Singapore Monetary Policy Tightening Is Credit Positive for Banks
The Monetary Authority of Singapore’s (MAS) tightening of monetary policy to benefit banks operating in Singapore, according to Moody's Investor Service.
In a statement, Moody’s said the MAS’s second tightening of monetary policy this year is credit positive for banks operating in Singapore as it should increase interest rates, which generally benefit banks’ net interest margins.
Singapore’s three domestic banks, DBS Bank, Oversea-Chinese Banking Corp., and United Overseas Bank will benefit most from rising interest rates because their loan-to-deposit spreads should widen as loans generally re-price faster than customer deposits.
Moody’s said higher interbank rates will generate better yields for investment of their surplus funds.
However, foreign banks that rely on wholesale funds will do less well because while their loan-to-deposit spreads should increase, those benefits will be partially offset by a higher cost of funds since they will need to borrow at higher interbank rates.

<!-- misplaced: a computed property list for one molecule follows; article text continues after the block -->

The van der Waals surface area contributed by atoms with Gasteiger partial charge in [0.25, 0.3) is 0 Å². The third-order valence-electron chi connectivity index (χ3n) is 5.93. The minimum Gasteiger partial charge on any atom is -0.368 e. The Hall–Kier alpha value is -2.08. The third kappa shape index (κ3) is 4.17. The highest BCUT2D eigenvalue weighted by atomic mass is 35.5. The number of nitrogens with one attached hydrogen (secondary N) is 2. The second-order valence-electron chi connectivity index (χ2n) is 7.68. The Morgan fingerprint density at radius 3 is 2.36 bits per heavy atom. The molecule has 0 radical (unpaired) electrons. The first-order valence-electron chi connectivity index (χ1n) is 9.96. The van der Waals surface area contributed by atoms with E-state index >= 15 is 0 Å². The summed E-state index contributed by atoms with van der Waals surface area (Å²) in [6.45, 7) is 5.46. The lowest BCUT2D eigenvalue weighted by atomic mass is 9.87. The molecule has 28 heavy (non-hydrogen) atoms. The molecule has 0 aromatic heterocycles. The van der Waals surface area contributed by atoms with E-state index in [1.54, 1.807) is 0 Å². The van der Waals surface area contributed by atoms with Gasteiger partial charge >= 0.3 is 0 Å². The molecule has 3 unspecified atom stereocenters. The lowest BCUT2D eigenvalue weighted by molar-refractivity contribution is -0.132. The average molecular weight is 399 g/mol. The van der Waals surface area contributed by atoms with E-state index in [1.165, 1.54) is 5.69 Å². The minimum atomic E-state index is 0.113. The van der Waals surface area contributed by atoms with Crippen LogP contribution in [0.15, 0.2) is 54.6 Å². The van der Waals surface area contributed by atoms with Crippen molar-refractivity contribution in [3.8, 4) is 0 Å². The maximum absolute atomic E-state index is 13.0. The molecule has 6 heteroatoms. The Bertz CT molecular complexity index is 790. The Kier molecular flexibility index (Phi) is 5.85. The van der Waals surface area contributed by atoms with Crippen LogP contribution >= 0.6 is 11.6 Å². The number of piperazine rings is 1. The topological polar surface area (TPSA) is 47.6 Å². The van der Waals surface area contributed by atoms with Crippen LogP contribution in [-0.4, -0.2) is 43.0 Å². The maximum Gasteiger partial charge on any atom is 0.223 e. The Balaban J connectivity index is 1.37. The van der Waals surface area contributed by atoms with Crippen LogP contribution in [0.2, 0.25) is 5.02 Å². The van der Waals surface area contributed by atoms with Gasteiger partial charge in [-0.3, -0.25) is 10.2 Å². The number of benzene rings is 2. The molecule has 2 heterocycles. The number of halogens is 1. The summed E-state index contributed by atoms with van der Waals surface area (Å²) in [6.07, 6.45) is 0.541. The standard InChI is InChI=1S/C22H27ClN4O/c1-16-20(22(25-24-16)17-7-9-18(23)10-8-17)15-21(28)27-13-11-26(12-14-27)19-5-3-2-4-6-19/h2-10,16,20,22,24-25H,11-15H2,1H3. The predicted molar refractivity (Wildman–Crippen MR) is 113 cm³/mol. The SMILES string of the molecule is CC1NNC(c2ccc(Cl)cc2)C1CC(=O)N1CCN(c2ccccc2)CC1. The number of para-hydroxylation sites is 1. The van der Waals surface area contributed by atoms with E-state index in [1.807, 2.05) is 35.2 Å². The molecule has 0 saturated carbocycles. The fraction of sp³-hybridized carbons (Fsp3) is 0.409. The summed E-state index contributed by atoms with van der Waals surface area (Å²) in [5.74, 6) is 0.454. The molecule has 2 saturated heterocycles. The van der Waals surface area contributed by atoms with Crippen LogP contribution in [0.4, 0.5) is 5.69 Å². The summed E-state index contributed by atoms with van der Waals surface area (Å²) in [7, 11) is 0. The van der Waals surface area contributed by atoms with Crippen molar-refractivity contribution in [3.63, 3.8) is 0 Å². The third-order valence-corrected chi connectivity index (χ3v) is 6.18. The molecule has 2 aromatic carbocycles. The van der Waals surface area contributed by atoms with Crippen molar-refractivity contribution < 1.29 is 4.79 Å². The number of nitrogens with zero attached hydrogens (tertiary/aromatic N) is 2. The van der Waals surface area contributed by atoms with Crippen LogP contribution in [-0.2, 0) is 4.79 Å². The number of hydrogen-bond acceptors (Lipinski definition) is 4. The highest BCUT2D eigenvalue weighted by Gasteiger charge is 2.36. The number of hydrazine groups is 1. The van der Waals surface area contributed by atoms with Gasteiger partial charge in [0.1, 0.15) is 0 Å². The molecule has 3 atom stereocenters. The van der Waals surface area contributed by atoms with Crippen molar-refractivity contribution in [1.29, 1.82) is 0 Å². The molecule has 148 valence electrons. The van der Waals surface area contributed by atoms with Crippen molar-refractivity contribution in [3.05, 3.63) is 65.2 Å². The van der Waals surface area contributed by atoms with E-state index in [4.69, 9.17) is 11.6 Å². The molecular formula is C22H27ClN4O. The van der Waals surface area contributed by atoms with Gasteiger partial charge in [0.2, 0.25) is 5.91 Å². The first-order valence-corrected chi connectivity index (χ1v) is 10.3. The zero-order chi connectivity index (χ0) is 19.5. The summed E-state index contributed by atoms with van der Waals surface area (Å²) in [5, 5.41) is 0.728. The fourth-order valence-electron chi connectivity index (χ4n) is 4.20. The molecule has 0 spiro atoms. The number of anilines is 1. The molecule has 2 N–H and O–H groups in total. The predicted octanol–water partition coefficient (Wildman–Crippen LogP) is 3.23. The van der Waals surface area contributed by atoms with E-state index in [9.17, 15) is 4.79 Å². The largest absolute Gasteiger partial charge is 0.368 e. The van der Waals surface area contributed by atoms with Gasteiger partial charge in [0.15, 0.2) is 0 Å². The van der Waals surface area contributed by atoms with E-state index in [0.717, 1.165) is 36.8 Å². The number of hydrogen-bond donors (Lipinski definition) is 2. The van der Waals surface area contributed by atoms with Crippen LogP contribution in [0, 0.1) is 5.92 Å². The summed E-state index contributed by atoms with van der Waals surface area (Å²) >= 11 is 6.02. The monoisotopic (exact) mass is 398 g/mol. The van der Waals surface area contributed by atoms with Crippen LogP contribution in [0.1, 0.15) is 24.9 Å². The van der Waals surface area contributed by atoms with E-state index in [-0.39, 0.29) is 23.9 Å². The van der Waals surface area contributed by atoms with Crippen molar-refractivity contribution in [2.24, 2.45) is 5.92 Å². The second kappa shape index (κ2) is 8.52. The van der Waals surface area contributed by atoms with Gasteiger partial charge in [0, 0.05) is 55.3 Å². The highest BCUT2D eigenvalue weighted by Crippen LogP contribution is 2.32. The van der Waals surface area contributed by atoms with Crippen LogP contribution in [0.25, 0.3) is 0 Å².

Singapore runs its monetary policy based on an undisclosed band for what is known as the Singapore dollar nominal effective exchange rate (or S$NEER). It adjusts and effects monetary policy by moving the band up or down. Last week, citing its concern about inflation, MAS said it would slightly steepen its currency appreciation path. It also said the policy band would be widened slightly to reflect the volatility across global financial markets.
The most recent monetary tightening was in April 2010, when MAS re-centered the exchange-rate policy band upward at the prevailing level of the S$NEER and started shifting it to a modest and gradual appreciation, away from the zero-percent appreciation it had maintained since October 2008.
Last Wednesday, the government also said that the Singaporean economy remained on track to achieve the overall growth forecast of 13% to 15% for 2010 despite a decline in growth momentum, which was an expected correction from the exceptional growth in the first half of the year.